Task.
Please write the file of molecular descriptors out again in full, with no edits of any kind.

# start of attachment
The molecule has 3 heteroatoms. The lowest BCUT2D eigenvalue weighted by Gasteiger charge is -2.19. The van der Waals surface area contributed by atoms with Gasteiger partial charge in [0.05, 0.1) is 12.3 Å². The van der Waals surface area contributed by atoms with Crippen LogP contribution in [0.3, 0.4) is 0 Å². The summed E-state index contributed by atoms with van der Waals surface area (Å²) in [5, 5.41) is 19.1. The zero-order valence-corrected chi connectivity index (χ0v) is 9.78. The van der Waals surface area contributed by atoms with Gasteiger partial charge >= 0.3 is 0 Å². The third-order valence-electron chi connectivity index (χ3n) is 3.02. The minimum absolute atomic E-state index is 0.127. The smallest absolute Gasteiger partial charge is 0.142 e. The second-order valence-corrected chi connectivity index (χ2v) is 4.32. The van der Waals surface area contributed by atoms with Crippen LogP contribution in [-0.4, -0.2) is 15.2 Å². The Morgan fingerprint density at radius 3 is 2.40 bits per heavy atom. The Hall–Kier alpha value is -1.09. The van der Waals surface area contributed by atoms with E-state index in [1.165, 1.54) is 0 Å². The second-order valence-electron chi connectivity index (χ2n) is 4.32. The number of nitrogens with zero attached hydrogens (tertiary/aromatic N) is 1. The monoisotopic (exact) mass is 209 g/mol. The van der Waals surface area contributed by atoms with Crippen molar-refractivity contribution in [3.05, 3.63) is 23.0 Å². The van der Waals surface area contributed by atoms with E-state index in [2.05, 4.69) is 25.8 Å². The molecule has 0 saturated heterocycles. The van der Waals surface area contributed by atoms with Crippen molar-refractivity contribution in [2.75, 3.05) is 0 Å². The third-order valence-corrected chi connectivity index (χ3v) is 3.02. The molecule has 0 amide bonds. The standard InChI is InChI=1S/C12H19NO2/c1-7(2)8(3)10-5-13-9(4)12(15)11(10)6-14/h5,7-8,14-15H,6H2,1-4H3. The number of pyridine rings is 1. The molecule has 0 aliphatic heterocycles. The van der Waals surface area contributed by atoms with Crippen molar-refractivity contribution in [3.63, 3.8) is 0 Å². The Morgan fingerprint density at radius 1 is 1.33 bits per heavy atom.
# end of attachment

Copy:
The molecule has 3 heteroatoms. The lowest BCUT2D eigenvalue weighted by Gasteiger charge is -2.19. The van der Waals surface area contributed by atoms with Gasteiger partial charge in [0.05, 0.1) is 12.3 Å². The van der Waals surface area contributed by atoms with Crippen LogP contribution in [0.3, 0.4) is 0 Å². The summed E-state index contributed by atoms with van der Waals surface area (Å²) in [5, 5.41) is 19.1. The zero-order valence-corrected chi connectivity index (χ0v) is 9.78. The van der Waals surface area contributed by atoms with Gasteiger partial charge >= 0.3 is 0 Å². The third-order valence-electron chi connectivity index (χ3n) is 3.02. The minimum absolute atomic E-state index is 0.127. The smallest absolute Gasteiger partial charge is 0.142 e. The second-order valence-corrected chi connectivity index (χ2v) is 4.32. The van der Waals surface area contributed by atoms with Crippen LogP contribution in [-0.4, -0.2) is 15.2 Å². The Morgan fingerprint density at radius 3 is 2.40 bits per heavy atom. The Hall–Kier alpha value is -1.09. The van der Waals surface area contributed by atoms with E-state index in [1.165, 1.54) is 0 Å². The second-order valence-electron chi connectivity index (χ2n) is 4.32. The number of nitrogens with zero attached hydrogens (tertiary/aromatic N) is 1. The monoisotopic (exact) mass is 209 g/mol. The van der Waals surface area contributed by atoms with Crippen molar-refractivity contribution in [3.05, 3.63) is 23.0 Å². The van der Waals surface area contributed by atoms with E-state index in [2.05, 4.69) is 25.8 Å². The molecule has 0 saturated heterocycles. The van der Waals surface area contributed by atoms with Crippen molar-refractivity contribution in [2.75, 3.05) is 0 Å². The third-order valence-corrected chi connectivity index (χ3v) is 3.02. The molecule has 0 amide bonds. The standard InChI is InChI=1S/C12H19NO2/c1-7(2)8(3)10-5-13-9(4)12(15)11(10)6-14/h5,7-8,14-15H,6H2,1-4H3. The number of pyridine rings is 1. The molecule has 0 aliphatic heterocycles. The van der Waals surface area contributed by atoms with Crippen molar-refractivity contribution in [3.63, 3.8) is 0 Å². The Morgan fingerprint density at radius 1 is 1.33 bits per heavy atom.